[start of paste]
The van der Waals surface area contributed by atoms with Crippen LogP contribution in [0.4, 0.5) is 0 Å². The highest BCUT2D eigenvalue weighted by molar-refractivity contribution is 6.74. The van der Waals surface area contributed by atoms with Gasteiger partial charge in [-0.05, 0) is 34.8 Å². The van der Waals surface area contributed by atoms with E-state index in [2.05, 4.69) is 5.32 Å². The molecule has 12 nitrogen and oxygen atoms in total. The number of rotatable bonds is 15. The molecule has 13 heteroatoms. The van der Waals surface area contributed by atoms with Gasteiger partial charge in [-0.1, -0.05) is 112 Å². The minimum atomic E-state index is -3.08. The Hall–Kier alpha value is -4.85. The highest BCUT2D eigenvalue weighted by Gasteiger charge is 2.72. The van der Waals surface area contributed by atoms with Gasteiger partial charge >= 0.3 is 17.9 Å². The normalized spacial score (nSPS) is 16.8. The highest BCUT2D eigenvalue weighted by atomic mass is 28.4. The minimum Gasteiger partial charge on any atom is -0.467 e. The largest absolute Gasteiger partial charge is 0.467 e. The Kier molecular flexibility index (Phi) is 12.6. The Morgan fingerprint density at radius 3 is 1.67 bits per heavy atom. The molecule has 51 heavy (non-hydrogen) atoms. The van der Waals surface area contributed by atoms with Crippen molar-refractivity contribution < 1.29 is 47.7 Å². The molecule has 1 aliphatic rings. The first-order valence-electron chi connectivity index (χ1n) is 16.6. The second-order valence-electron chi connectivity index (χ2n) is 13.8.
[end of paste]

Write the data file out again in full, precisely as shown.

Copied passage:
The van der Waals surface area contributed by atoms with Crippen LogP contribution in [0.4, 0.5) is 0 Å². The highest BCUT2D eigenvalue weighted by molar-refractivity contribution is 6.74. The van der Waals surface area contributed by atoms with Gasteiger partial charge in [-0.05, 0) is 34.8 Å². The van der Waals surface area contributed by atoms with E-state index in [2.05, 4.69) is 5.32 Å². The molecule has 12 nitrogen and oxygen atoms in total. The number of rotatable bonds is 15. The molecule has 13 heteroatoms. The van der Waals surface area contributed by atoms with Gasteiger partial charge in [-0.1, -0.05) is 112 Å². The minimum atomic E-state index is -3.08. The Hall–Kier alpha value is -4.85. The highest BCUT2D eigenvalue weighted by Gasteiger charge is 2.72. The van der Waals surface area contributed by atoms with Gasteiger partial charge >= 0.3 is 17.9 Å². The normalized spacial score (nSPS) is 16.8. The highest BCUT2D eigenvalue weighted by atomic mass is 28.4. The minimum Gasteiger partial charge on any atom is -0.467 e. The largest absolute Gasteiger partial charge is 0.467 e. The Kier molecular flexibility index (Phi) is 12.6. The Morgan fingerprint density at radius 3 is 1.67 bits per heavy atom. The molecule has 51 heavy (non-hydrogen) atoms. The van der Waals surface area contributed by atoms with Crippen molar-refractivity contribution < 1.29 is 47.7 Å². The molecule has 1 aliphatic rings. The first-order valence-electron chi connectivity index (χ1n) is 16.6. The second-order valence-electron chi connectivity index (χ2n) is 13.8.